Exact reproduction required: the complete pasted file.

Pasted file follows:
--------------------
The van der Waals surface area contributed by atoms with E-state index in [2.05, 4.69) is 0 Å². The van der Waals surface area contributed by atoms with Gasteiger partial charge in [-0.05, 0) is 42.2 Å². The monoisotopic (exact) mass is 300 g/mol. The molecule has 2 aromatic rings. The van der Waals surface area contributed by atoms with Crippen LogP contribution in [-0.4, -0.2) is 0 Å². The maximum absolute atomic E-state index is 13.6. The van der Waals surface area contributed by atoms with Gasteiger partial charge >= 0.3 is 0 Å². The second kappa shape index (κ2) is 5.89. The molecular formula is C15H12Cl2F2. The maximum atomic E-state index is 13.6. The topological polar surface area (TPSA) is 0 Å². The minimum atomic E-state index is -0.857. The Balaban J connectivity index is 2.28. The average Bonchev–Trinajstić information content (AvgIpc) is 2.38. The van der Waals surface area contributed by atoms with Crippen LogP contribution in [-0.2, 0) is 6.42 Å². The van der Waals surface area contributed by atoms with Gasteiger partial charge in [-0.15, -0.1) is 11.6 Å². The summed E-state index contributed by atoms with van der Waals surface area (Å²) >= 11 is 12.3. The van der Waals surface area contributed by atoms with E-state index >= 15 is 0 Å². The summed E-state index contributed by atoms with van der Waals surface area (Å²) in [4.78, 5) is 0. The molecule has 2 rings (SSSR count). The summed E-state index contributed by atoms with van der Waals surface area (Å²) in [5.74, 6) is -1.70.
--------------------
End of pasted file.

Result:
The van der Waals surface area contributed by atoms with E-state index in [2.05, 4.69) is 0 Å². The van der Waals surface area contributed by atoms with Gasteiger partial charge in [-0.05, 0) is 42.2 Å². The monoisotopic (exact) mass is 300 g/mol. The molecule has 2 aromatic rings. The van der Waals surface area contributed by atoms with Crippen LogP contribution in [-0.4, -0.2) is 0 Å². The maximum absolute atomic E-state index is 13.6. The van der Waals surface area contributed by atoms with Gasteiger partial charge >= 0.3 is 0 Å². The second kappa shape index (κ2) is 5.89. The molecular formula is C15H12Cl2F2. The maximum atomic E-state index is 13.6. The topological polar surface area (TPSA) is 0 Å². The minimum atomic E-state index is -0.857. The Balaban J connectivity index is 2.28. The average Bonchev–Trinajstić information content (AvgIpc) is 2.38. The van der Waals surface area contributed by atoms with Crippen LogP contribution in [-0.2, 0) is 6.42 Å². The van der Waals surface area contributed by atoms with Gasteiger partial charge in [-0.15, -0.1) is 11.6 Å². The summed E-state index contributed by atoms with van der Waals surface area (Å²) >= 11 is 12.3. The van der Waals surface area contributed by atoms with E-state index >= 15 is 0 Å². The summed E-state index contributed by atoms with van der Waals surface area (Å²) in [4.78, 5) is 0. The molecule has 2 rings (SSSR count). The summed E-state index contributed by atoms with van der Waals surface area (Å²) in [5.74, 6) is -1.70.